Issue DA85 April/May 2015
Filling the Voids
The strategic carving out of voids in the massing of a two-generational home encourages connectivity between family members while introducing nature within.
Homes designed for multigenerational living in Singapore is a perennial practice, reflective of the scarcity and exorbitant cost of land, as well as the Asian culture of mutual care provided by different generations of a family living together. With regard to house design, architects have oft late been put to the test in exploring the potentials of a brief that requests for privacy for the different generations while not losing the interaction among family members.
Architect Lim Ai Tiong (his eponymous firm was formerly named LATO Design) faced this scenario in a recently completed project. The solution for the detached house in a sleepy residential neighbourhood in Jalan Mariam was an interesting solution involving nature.
The concept is highlighted clearly in the project’s name: Four Connecting Nature Voids. This is, Lim highlights, a summary of a much longer title – “One House, Two Blocks, Three Levels, and Four Connecting Nature Voids” – that provides a more in-depth explanation of the design.
“Although it’s for two generational living, ultimately, it is for one [large] family,” says Lim on the “One House” descriptor. On the first storey are the common areas, while the second storey is given entirely to the parents, and the third to the son and his wife. On each storey are also guestrooms (or future bedrooms for a third generation).
The second descriptor “Two Blocks” refers to the expression of two interlocking zones on the exterior, which are finished to delineate their hierarchy. On the right, the ‘master’ wing containing the bedrooms of the parents and son is articulated in a warm timber tile-cladded volume, while the volume on the left where the guestrooms are located is finished with a more reticent pale grey SKK spray texture. Lim has decided on the position of the master wing on the right for it to get access to the more favourable Eastern sun.
While the third descriptor of “Three Levels” is straightforward and requires no further explanation, the fourth and final descriptor “Four Connecting Nature Voids” is where the heart of the design lies. “Because land is so expensive in Singapore, the client wanted to try to maximise the floor area. So the house is built to the maximum set back allowed. Then the question goes: how do I bring nature into the house, because it is not left with much land after these set backs?”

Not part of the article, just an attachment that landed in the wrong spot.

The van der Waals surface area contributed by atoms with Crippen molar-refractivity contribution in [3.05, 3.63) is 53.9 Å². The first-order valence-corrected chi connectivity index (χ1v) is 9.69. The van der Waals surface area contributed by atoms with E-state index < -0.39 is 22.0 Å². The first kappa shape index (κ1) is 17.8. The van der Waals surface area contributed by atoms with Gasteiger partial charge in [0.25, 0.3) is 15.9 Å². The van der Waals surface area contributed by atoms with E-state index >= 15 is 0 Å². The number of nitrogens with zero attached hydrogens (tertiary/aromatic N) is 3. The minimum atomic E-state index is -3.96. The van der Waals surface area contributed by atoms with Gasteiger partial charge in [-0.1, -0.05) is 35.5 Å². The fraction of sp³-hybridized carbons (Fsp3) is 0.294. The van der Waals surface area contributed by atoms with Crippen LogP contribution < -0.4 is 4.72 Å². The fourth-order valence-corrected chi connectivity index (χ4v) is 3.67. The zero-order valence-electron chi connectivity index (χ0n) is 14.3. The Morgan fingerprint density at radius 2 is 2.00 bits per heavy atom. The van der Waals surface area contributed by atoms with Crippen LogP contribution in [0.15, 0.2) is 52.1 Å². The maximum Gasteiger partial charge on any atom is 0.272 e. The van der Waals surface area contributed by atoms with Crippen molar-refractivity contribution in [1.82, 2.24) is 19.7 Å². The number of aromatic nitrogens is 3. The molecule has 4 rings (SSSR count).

Lim’s solution was to carve out four square-shaped, double-volume voids in the house’s massing – two connecting the first and second storeys, and another two connecting the second and third storeys. This parti is simple but results in an enriching experience while solving a host of problems.
First of all, is the incorporation of nature that the intense built up of the house removed. These take the form of gardens and water features within the four voids. One encounters the first of these at the entrance, with the sound of softly trickling water providing a soothing welcome. The double volume height of this space cuts into a space in between the parents’ bedroom and a guestroom above. “This is what I meant by interconnected spaces; when there are guests coming into the house, the occupants can look down from the second storey,” Lim points out.
On the first storey, a second void anchored by a luscious Ficus tree connects the living and dining area on the first storey, and the parents’ room on the second storey; a second void with another Ficus tree connects the parents’ room on the second storey with the son’s bedroom on the third storey. The last void containing a water feature is found at the back of the house between another guestroom and the son’s bedroom.
On plan, these voids are found at the edges of the house, which make them useful as visual buffers to the proximity of the neighbouring house. Aside from privacy, the views out to the water features and gardens also afford the occupants green relief. This is all the more delightful in spaces such as the bathrooms in the master wing that are located next to the garden voids; taking a bath or washing one’s face with the window open is akin to the feeling of being in a spa with the gentle rustling of leaves and views of nature close by.
As Lim describes, “The leaves filter the light and the occupants can appreciate the nice view of the trees. Also if you open the window, breeze does come in.” More importantly, he adds, “I’m trying to give both generations privacy hence the split in two levels but at the same time, I’m trying to connect them though the views.”
In the middle of the house, the leitmotif of cut outs continues in the form of two voids puncturing the floor plate through from the first to third storey. A skylight with timber screens running through the length of the house between the master and guest wings provide additional natural illumination.
The choice of finishing in the house is straightforwardly neutral in creamy beige, white and chestnut tones. It’s not the most inventive or inspiring but one could argue that it allows the spatial experience and views created by the connecting voids to become the focus. Perhaps what would be more interesting is if the differentiating material palette of the facade was carried through into the interior instead of remaining superficial.